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betty: good morning. this is "bloomberg daybreak asia." i'm betty liu in new york. yvonne: i'm yvonne man in hong kong. chinese inflation probably won't be mentioned when fed chair janet yellen faces congress for week.ys of testimony this maybe it should. there was a key in china's inflation rate, which could make
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the fed struggled to boost inflation and high grades even harder. reporter: very interesting. i want to give caps off to my , our executive editor spend a lot of time in asia, he was pointing out this fact. just about 24 hours ago the china ppi cpi data, and the ppi year-over-year stabilized at 5.5% after decelerating for three months, and the cpi came in steady at 1.5%, basically holding steady. the question is, where does inflation go next? will it solve property markets, construction in china, reduce prices, pressure on input prices, commodities, bring it down even further? why does it matter for janet yellen? let's take a look at a chart. #btv 646. you will see two very simple
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lines. you have the u.s., the white line, the court pce. the blue line is china's ppi year-over-year. you can see on the far right-hand side of the screen, we've had this declining year-over-year inflation. 5.5%. go over here. here is the fence court pce deflator. d's core pcee deflator. it is down to 1.4%. was interesting is in the middle of the chart around 2012. look at how china's ppi peaks around here, and then look at deflator, look how it starts going down. a little uptick here, a bigger uptick, then this one starts going down. when this line, the core ppi for china, started really moving higher, people who follow this link and correlation are going,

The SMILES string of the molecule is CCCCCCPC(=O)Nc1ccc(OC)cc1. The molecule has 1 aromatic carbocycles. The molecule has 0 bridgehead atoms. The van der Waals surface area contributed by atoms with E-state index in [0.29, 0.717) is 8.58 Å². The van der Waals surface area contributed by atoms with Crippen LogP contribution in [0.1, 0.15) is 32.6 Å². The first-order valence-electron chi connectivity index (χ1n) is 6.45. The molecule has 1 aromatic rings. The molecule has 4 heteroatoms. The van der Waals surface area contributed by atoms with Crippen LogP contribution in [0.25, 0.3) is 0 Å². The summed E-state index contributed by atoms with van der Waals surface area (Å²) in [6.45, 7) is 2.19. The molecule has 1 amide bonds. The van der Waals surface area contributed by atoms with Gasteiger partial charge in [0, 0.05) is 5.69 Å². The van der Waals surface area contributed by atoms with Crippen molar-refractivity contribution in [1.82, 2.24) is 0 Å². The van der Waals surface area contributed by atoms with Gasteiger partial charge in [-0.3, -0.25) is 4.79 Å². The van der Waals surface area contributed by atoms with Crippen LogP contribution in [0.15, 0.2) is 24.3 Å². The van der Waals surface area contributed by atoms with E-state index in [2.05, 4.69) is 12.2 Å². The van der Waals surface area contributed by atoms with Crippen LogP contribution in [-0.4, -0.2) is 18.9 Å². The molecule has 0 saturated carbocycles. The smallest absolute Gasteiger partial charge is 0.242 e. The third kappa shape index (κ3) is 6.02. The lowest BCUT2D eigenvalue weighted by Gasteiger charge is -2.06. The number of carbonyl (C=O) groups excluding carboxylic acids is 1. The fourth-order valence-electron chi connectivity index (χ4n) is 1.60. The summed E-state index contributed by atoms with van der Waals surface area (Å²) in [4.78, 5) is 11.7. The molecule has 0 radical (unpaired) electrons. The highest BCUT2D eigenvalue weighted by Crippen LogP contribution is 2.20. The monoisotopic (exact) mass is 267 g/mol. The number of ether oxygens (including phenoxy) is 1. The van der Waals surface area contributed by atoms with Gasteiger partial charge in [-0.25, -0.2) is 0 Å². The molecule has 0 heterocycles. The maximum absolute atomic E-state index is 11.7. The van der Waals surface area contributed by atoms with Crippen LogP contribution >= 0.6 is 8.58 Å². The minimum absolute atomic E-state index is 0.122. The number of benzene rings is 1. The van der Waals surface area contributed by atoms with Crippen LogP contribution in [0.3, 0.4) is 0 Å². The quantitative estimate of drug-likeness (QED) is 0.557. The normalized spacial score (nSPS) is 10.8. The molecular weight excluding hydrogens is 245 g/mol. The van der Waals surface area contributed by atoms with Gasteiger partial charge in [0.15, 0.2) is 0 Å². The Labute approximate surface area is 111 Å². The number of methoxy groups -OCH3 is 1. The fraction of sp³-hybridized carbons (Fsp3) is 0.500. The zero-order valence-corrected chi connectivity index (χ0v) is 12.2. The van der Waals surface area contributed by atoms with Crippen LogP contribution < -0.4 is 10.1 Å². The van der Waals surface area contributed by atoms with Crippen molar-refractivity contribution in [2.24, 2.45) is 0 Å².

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is this a sign that maybe u.s. inflation will be picking up, ?oo the other the question, if china's ppi is coming down, the world's second-largest economy with a huge demand for the u.s. come instead of having inflation closer to target, is pulling further away. toet yellen may repeat this transitory weakness in inflation, but it's an interesting signal. betty: very interesting correlations are the balance sheet reduction, we were just talking about that was michael. reporter: it got the fed's monetary policy report. it will be delivered to congress. got it out publicly friday. the first time the fed has ever done this. they showed an expectation they will unwind the balance sheet. no details or dates, but under a lot of questioning from the senate, maybe she will say something. tomorrow, very interesting
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conference being held at the new york fed. normalizing balance sheets. the fed board of governor will be the keynote speaker at lunch. you some of the key questions the new york fed shows on its website that will be addressed by people from around the world on tuesday. first of all, when should i central bank start normalizing, start unwinding? the fed has signaled it wants to. around the world, they want to, but they are not there yet. what should you communicate to the public? how much should you communicate policy to keep it a smooth process? what about international spillovers? what happens to the rest of the world as the fed on lines? bond marketsct around the world. the newark fed will be examining global challenges, domestic challenges as the balance sheet online.